7:00 pm - 9:00 pm
The Rev. Becca Stevens will speak on the care of human trafficking survivors. The conference is sponsored by St. Ambrose, the Catholic Diocese of Davenport, The Episcopal Diocese of Iowa, Genesis Medical Center, the Congregation of Humility of Mary, the Center for Active Nonviolence and Peacemaking, and advocacy groups Breaking Traffik and Attacking Traffic.
Cost: $10 (open to all; social workers will receive continuing education units.) Registration is limited.
St. Alban's Episcopal Church (for reservations)
563/386-4087 or by email
The Rogalski Center is located at the corner of Ripley and Lombard Streets, one block west of Harrison Street.
An Episcopal priest, Stevens founded Magdalene (1997), a residential program for women who have survived prostitution, trafficking and addiction, and Thistle Farms (2001), a social enterprise run by the women of Magdalene. Employing nearly 50 residents and graduates, Thistle Farms produces a line of natural bodycare products, and has a paper and sewing studio, as well as a café.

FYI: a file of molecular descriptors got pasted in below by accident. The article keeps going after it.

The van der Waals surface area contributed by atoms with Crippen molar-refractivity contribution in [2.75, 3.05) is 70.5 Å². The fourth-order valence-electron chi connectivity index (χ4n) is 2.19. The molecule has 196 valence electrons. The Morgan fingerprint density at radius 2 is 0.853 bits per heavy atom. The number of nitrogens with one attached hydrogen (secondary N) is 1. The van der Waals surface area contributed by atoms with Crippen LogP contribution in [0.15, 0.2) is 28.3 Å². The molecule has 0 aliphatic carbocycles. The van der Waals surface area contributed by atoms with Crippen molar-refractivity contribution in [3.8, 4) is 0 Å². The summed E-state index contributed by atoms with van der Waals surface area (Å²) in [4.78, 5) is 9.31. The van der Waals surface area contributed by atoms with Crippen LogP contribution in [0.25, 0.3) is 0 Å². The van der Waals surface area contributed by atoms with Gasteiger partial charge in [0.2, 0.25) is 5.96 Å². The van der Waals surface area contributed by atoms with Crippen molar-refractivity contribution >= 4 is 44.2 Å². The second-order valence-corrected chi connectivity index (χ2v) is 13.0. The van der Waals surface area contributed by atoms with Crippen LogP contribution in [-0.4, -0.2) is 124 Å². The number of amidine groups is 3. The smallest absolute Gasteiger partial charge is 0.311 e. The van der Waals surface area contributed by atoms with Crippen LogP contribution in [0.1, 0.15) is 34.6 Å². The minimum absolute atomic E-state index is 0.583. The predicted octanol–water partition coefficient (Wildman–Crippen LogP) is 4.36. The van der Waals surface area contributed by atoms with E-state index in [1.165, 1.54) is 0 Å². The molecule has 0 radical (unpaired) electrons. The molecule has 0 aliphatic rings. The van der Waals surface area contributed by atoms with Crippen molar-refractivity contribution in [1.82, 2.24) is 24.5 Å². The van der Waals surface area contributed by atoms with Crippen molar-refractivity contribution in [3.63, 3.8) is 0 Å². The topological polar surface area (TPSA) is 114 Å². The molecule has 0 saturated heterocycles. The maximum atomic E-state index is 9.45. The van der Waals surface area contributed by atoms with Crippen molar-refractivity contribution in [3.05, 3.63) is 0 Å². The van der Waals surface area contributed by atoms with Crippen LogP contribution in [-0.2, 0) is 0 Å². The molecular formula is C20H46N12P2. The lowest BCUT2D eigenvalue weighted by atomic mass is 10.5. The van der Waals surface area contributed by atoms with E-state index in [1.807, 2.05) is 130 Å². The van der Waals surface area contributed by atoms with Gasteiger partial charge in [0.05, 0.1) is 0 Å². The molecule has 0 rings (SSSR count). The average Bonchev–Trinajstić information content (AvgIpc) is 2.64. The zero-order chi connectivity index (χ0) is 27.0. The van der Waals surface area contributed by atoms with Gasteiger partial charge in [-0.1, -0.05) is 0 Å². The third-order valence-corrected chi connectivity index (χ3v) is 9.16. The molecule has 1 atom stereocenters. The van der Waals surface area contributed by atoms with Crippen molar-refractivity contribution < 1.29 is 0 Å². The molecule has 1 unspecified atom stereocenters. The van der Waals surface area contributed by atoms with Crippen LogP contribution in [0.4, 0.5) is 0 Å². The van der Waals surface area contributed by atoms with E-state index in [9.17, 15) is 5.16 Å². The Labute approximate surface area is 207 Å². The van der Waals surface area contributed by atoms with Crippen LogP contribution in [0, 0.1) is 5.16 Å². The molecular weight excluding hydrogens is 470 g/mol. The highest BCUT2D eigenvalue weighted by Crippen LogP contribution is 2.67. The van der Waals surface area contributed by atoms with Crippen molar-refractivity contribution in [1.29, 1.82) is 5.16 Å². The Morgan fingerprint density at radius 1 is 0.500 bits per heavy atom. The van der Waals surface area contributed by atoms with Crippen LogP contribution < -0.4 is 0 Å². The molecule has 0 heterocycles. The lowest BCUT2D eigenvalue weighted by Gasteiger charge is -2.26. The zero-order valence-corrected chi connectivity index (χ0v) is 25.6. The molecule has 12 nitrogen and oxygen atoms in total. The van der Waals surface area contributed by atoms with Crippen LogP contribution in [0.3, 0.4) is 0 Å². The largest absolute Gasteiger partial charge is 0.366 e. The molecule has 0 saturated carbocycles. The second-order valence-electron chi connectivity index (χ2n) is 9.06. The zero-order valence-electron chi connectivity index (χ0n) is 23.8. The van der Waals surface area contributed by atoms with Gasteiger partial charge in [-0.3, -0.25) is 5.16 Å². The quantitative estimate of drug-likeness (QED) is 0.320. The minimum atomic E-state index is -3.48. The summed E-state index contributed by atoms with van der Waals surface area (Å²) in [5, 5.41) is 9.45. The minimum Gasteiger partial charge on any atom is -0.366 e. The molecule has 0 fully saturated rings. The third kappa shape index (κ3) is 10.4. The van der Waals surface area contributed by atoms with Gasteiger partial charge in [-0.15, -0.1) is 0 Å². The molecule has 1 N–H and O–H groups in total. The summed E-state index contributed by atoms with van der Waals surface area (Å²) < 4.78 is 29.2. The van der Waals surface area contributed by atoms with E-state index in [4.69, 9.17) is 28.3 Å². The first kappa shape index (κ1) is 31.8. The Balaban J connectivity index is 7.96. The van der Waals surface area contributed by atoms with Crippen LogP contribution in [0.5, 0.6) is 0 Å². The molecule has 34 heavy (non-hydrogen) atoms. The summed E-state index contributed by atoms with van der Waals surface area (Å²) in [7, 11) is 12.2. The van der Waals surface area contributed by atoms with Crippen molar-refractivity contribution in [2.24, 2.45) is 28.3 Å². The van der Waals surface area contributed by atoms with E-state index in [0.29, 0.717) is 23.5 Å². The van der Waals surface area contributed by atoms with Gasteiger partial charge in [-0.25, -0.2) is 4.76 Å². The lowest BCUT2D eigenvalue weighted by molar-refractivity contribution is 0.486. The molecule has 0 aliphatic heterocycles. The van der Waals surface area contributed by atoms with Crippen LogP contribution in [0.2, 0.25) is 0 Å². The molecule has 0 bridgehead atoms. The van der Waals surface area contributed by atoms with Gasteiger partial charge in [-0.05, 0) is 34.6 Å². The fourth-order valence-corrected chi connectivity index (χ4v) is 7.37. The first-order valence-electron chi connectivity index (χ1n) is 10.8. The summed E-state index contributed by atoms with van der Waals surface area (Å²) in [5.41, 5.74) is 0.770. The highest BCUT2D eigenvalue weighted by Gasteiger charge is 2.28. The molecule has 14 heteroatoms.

Stevens has been featured in the New York Times and the Huffington Post, and on ABC World News, NPR, PBS and CNN. In 2011, the White House honored Stevens as one of 15 Champions of Change for violence against women. Recently inducted into the Tennessee Women's Hall of Fame, Stevens launched the first Thistle Farms national conference in 2013, welcoming attendees from more than 30 states. A prolific writer, her latest book, The Way of Tea & Justice: Rescuing the World's Favorite Beverage from its Violent History, will be released this year. Stevens lives in Nashville, Tenn., with her husband, Grammy-winning songwriter Marcus Hummon, and their three sons.